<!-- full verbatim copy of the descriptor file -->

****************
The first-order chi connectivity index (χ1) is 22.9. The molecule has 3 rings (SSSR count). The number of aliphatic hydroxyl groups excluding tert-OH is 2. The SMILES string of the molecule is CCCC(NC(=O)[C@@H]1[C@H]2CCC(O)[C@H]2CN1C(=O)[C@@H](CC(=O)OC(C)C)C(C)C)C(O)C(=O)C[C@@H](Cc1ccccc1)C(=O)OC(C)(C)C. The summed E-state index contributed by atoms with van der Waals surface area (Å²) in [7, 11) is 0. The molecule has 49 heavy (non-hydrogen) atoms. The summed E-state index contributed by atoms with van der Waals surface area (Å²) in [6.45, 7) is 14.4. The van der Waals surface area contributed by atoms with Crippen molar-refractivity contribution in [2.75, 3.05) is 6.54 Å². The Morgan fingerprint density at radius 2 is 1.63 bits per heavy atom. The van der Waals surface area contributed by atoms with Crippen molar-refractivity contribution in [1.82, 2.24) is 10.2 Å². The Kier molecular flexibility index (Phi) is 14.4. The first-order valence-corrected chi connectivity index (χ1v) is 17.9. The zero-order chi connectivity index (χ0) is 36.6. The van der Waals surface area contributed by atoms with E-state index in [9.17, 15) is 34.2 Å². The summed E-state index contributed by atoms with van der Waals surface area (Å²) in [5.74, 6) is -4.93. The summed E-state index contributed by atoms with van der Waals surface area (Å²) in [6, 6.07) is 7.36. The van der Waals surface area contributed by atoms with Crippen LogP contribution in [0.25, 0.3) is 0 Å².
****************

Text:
The first-order chi connectivity index (χ1) is 22.9. The molecule has 3 rings (SSSR count). The number of aliphatic hydroxyl groups excluding tert-OH is 2. The SMILES string of the molecule is CCCC(NC(=O)[C@@H]1[C@H]2CCC(O)[C@H]2CN1C(=O)[C@@H](CC(=O)OC(C)C)C(C)C)C(O)C(=O)C[C@@H](Cc1ccccc1)C(=O)OC(C)(C)C. The summed E-state index contributed by atoms with van der Waals surface area (Å²) in [7, 11) is 0. The molecule has 49 heavy (non-hydrogen) atoms. The summed E-state index contributed by atoms with van der Waals surface area (Å²) in [6.45, 7) is 14.4. The van der Waals surface area contributed by atoms with Crippen molar-refractivity contribution in [2.75, 3.05) is 6.54 Å². The Morgan fingerprint density at radius 2 is 1.63 bits per heavy atom. The van der Waals surface area contributed by atoms with Crippen molar-refractivity contribution in [1.82, 2.24) is 10.2 Å². The Kier molecular flexibility index (Phi) is 14.4. The first-order valence-corrected chi connectivity index (χ1v) is 17.9. The zero-order chi connectivity index (χ0) is 36.6. The van der Waals surface area contributed by atoms with E-state index in [9.17, 15) is 34.2 Å². The summed E-state index contributed by atoms with van der Waals surface area (Å²) in [5.74, 6) is -4.93. The summed E-state index contributed by atoms with van der Waals surface area (Å²) in [6, 6.07) is 7.36. The van der Waals surface area contributed by atoms with Crippen LogP contribution in [0.25, 0.3) is 0 Å².